Have you ever asked, “How could I retire early and spend all of my Spring, Summer, and Fall days watching baseball?”

Well, The Commish has an answer for you… get a hit streak longer than Joe DiMaggio. “But I don’t play professional ball,” you may reply. Well, The Commish has an answer to that as well… head over to MLB.com and play Beat the Streak. The first person to accumulate 57 hits (1 more than DiMaggio’s record) receives $5.6 Million.

The concept is simple: Pick a player each day. If that player gets a hit, your hit streak increments by 1. If he fails to get a hit, you go back to 0. It’s that simple, Or is it. Since 2001, no one has achieved this feat. Someone reached 49 in 2007, which is 5 more than Pete Rose’s NL record. But that could change this season. MLB.com implemented a new rule. You can pick 2 players per day and increase your streak by 2. If either player fails to get a hit, your streak goes back to 0. I say, no guts, no glory.

MLB.com is also giving away monthly prizes and prizes for teams achieving a hit streak longer than 30. So there isn’t a reason not to play.

So head over to MLB.com/BeatTheStreak and register. After you register make sure you add yourself to the KingsOfCork group on the Beat the Streak picks page.

Group Name:KingsofCork
Password: peterose

The goal is to have someone from our group show that we don’t only dig the long ball, but long streaks as well. Let’s bring home the prize!

Come Meet The 2011 King of Cork – What’s 5 Bucks!!

First off, I hope everyone enjoyed the most amazing night of baseball in a long time. In case you missed it on Wednesday August 28, home field advantage for 4 different teams was within 1 game. The Brewers clinched home field advantage with a win (after the Dbacks had a ridiculous walk off grand slam on Tuesday night to keep the deficit to 1 game). The Tigers also clinched home field advantage with a victory themselves on Wednesday. Even more intense was the fact that both wildcard races were tied and came down to the results of 4 different games. Three of which went into extra innings and all three of those had blown saves. And the last hit of the regular season determined who we would be watching in the playoffs. The Red Sox and Braves collapses became complete. And the Rays erased a 7-0 deficit to the devil Yankees in the 8th to win on a walk-off home run.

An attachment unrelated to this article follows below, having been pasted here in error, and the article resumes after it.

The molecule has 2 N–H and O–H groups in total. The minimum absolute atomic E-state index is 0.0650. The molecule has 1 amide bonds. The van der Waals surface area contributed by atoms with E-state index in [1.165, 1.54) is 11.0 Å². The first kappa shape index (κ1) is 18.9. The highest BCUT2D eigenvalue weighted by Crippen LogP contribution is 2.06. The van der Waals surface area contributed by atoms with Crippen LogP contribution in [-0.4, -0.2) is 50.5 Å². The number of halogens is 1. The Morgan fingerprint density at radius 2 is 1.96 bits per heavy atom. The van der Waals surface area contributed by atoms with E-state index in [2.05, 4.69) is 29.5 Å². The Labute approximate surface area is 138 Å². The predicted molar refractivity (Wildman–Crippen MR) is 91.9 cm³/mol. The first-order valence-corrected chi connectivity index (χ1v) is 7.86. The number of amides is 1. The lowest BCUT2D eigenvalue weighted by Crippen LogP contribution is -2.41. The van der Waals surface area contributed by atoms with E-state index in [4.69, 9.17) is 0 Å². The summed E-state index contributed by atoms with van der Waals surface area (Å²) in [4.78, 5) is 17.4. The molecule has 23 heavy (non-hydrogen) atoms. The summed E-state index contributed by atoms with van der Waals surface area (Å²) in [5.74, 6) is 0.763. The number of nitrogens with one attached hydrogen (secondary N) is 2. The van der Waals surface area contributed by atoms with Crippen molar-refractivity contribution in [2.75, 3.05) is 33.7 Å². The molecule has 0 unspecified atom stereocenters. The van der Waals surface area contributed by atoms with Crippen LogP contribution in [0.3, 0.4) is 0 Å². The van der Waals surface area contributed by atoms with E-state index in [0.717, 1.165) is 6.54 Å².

BUT… if you thought that those games were the only drama on Wednesday night, you may have forgotten how close our Home Run Derby contest was. Geez has been a staple at the top of the leader board since about June and he took home the title for the First Half with Prince Fielder trying to carry both his team and the Brewers to destiny. But along came the Rays What’s 5 bucks? who also packed the power of Fielder but had Braun, Reynolds, and Longoria to help share Fielder’s load. What’s 5 bucks? hit 82 home runs in the second half of the season (good enough for the second half title by 6 long balls). His team hit 32 homers in the last month (which was 5 more than anybody else and over 10 more than the league average in September) which helped him overcome a 10 home run deficit between him and first place.

Going into this epic Wednesday night (everyone over uses the term ‘epic’ these days, but seriously, that’s how great Wednesday night’s baseball was) , What’s 5 bucks? was 1 home run back from Geez but was also losing in the tie-breaker. With the Yankees up 7-0 in the 8th over the Rays, no one could have predicted what would happen next. The Rays managed to score 6 runs where 3 came off of a Longoria home run (+1 for What’s 5 bucks? equals a tie for first but losing the tie-breaker). Dan Johnson then hit a pinch hit home run with 2 outs in the 9th to send the game into extras. Remaining scoreless until the bottom of the 12th inning when Longoria got to bat again. He roped a line drive down the left field line and cleared the half-wall (seriously, the wall is only half the height of the rest of the wall for only the first 5-6 feet in left field) for a walk off home run clinching the Rays playoff spot and the Home Run Derby Title for What’s 5 bucks?. Meanwhile just 3 minutes prior to this home run, the Red Sox blew a save and watched the Oriole’s walk off with their post season dreams. I’m sure Geez was the only one of us who could sympathize with how the Boston players felt that night.